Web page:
ASSEMBLY RESOLUTION No. 59

STATE OF NEW JERSEY

214th LEGISLATURE

 

INTRODUCED FEBRUARY 11, 2010

 


 

Sponsored by:

Assemblyman  JOHN F. MCKEON

District 27 (Essex)

Assemblyman  NELSON T. ALBANO

District 1 (Cape May, Atlantic and Cumberland)

Assemblyman  DAVID W. WOLFE

District 10 (Monmouth and Ocean)

Assemblywoman  VALERIE VAINIERI HUTTLE

District 37 (Bergen)

 

Co-Sponsored by:

Assemblyman Milam, Assemblywoman Stender, Assemblyman Holzapfel, Assemblywoman Gove, Assemblymen Rumpf and Diegnan

 

 

 

 

SYNOPSIS

     Opposes development of liquefied natural gas facilities off NJ coast.

 

CURRENT VERSION OF TEXT

     As introduced.

  


An Assembly Resolution opposing the development of liquefied natural gas facilities offshore of New Jersey.

 

Whereas, The New Jersey/New York Clean Ocean Zone (COZ) is defined as the waters from Montauk Point, New York, to Cape May, New Jersey, extending offshore 100 miles to the outer edge of the Continental Shelf, and consists of over 19,000 square miles of the Atlantic Ocean; and

Whereas, The COZ is an ecologically rich area the economic viability of which is dependant on a clean marine environment, and the COZ is now targeted as the location for industrial liquefied natural gas (LNG) port facilities; and

Whereas, The physical, hydrodynamic, and biological characteristics of the COZ are extraordinarily unique, as more than 300 species of fish, nearly 350 species of birds, five species of sea turtles, 20 species of whales, dolphins, and porpoises, and several species of seals frequent this region, which serves as an essential migratory pathway for many of these species; and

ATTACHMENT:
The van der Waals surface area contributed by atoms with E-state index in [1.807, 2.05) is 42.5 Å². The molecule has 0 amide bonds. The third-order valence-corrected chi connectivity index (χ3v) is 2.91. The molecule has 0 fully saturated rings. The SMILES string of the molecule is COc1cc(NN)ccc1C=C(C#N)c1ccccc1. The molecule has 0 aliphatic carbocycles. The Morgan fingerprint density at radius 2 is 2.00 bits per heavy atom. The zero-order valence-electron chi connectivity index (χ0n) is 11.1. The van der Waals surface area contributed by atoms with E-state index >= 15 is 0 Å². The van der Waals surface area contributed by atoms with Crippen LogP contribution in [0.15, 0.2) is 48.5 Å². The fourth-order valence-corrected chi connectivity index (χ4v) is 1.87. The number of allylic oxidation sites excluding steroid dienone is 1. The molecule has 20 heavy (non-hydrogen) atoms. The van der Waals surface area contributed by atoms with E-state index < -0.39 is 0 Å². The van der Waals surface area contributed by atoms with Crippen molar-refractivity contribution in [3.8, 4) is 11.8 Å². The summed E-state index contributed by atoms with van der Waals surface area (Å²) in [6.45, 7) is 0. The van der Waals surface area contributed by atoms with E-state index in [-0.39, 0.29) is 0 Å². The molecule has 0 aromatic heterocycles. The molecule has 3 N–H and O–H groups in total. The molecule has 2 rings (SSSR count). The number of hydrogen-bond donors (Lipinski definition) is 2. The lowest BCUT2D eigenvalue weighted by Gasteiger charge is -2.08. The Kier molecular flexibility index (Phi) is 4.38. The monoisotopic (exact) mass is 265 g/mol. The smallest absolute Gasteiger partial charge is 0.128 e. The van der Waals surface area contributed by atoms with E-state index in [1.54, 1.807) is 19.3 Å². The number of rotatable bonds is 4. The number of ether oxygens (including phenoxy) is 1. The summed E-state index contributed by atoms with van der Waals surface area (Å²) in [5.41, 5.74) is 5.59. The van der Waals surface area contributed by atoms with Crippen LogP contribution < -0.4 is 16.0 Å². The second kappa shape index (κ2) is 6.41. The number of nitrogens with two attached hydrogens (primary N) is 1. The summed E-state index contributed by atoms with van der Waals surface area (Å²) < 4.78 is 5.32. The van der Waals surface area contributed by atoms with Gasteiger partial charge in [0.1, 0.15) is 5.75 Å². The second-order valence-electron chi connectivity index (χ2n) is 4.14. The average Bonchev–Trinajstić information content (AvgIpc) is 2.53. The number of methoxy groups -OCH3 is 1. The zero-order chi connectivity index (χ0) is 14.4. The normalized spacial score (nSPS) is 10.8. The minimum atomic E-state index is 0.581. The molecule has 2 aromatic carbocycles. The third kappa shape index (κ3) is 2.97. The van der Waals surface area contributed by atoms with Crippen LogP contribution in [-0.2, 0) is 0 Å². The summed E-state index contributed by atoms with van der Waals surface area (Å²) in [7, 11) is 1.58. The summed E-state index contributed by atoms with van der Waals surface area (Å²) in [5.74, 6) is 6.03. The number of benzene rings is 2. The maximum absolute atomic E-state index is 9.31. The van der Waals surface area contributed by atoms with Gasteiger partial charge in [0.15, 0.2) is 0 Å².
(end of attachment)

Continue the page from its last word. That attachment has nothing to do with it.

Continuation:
Whereas, Neighboring states, New York and Connecticut, rejected a LNG proposal for the Long Island Sound, instead offering two sites off the New Jersey coast and south shore of Long Island as locations for LNG facilities, and three other LNG facilities are currently proposed off the New Jersey coast; and

Whereas, Construction of a LNG facility will devastate important fish habitat, impact endangered, threatened, and protected species, damage seafloor habitat, destroy vast quantities of marine life when ocean water is used to refill huge emptied tankers with billions of gallons of seawater to replace LNG cargos, and create potential exposure to stronger and more frequent hurricanes, nor’easters, and wind and wave risks; and

Whereas, The proposed LNG facilities will straddle shipping lanes in the New York/New Jersey Harbor region, the busiest port on the East Coast and third busiest in the country, dramatically affecting shipping traffic patterns when tankers approach and depart the facility, interfering with port traffic, and increasing the risk of shipping accidents; and

Whereas, The additional lifecycle stages of liquefaction, transportation, and gasification emit harmful greenhouse gases (GHG), and LNG produces approximately 20% to 40% more GHG than domestic natural gas; and

Whereas, This country is energy independent for natural gas with 97% of the natural gas used in the United States coming from North America, and recent discoveries of new natural gas fields in the United States and Canada supplement an already growing domestic supply, while existing LNG ports are significantly under-utilized and can more than meet the region’s energy needs; and